Adjustment disorders (AjD) are common in clinical practice, but research on treatment alternatives is scarce, as it is on the impact of common comorbid symptoms such as pain. The present study explored the effect of mindfulness-based cognitive therapy (MBCT) on a sample of AjD outpatients and analyzed the role of pain in treatment response.
Quantitative data were obtained from 278 individuals diagnosed with AjD who participated in an MBCT program. The sample was divided into two subgroups: “pain” vs. “no pain.” Depressive symptomatology was the main outcome. Paired t-tests were used to analyze the effect of the intervention. A repeated measures ANOVA was performed to compare the impact between the two subgroups. The predictive role of pain, among other variables, on treatment response was analyzed through linear regression.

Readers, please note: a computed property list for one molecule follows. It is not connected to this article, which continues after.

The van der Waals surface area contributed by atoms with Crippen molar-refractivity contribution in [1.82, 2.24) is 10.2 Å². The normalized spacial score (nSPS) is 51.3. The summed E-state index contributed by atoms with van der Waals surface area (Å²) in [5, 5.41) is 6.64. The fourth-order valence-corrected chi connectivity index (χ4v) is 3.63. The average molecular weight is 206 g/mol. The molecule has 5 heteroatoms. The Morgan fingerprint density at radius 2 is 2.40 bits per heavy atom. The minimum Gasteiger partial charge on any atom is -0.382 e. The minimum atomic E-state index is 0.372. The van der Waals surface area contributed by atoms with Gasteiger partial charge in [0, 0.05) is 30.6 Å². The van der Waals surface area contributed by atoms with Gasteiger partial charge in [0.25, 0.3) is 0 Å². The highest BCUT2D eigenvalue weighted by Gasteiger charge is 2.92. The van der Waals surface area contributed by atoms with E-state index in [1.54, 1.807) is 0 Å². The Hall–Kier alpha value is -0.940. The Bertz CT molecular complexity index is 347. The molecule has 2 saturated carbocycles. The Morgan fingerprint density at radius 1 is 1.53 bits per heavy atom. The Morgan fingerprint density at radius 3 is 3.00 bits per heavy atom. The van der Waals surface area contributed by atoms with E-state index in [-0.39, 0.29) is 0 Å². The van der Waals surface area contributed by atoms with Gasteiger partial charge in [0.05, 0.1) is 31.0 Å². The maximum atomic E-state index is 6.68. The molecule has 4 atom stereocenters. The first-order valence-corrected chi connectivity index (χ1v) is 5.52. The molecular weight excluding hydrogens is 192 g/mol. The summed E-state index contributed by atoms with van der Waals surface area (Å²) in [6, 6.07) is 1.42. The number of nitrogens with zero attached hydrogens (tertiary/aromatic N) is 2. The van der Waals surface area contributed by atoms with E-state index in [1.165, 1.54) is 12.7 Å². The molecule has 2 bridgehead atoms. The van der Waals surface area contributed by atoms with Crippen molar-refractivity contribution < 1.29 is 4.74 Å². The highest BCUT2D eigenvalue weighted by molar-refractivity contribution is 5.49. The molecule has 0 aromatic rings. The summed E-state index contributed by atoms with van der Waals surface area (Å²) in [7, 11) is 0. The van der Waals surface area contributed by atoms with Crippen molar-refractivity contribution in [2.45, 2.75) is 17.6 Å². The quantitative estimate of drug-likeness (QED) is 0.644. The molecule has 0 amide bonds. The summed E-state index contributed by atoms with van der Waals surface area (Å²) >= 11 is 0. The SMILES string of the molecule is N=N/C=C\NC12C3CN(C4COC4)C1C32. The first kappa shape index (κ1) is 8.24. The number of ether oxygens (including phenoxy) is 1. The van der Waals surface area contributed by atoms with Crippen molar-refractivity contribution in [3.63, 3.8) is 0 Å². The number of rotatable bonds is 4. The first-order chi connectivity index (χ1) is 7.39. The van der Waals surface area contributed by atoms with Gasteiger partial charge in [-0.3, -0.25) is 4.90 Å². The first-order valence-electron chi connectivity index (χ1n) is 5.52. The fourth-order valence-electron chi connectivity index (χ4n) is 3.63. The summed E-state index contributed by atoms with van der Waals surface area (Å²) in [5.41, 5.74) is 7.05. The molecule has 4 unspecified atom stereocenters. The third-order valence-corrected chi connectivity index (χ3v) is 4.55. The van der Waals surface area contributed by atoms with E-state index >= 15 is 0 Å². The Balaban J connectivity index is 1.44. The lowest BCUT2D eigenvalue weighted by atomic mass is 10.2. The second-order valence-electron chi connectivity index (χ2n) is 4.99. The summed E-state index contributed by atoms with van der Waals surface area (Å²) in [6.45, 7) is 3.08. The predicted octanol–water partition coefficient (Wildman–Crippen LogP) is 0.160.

A significant decrease in depressive symptomatology was observed posttreatment (t = 9.27, p < .001; Cohen’s d = 0.44). Although both subgroups improved after MBCT, the “pain” subgroup presented a significantly smaller change (F = 5.85, p = .016). Pain was a significant predictor of treatment response (B = − 3.15, t = − 2.89, p = .004).
Our results support the effectiveness of MBCT for treating adult outpatients with AjD. The presence of comorbid pain seems to minimize treatment response, which could in turn hinder recovery.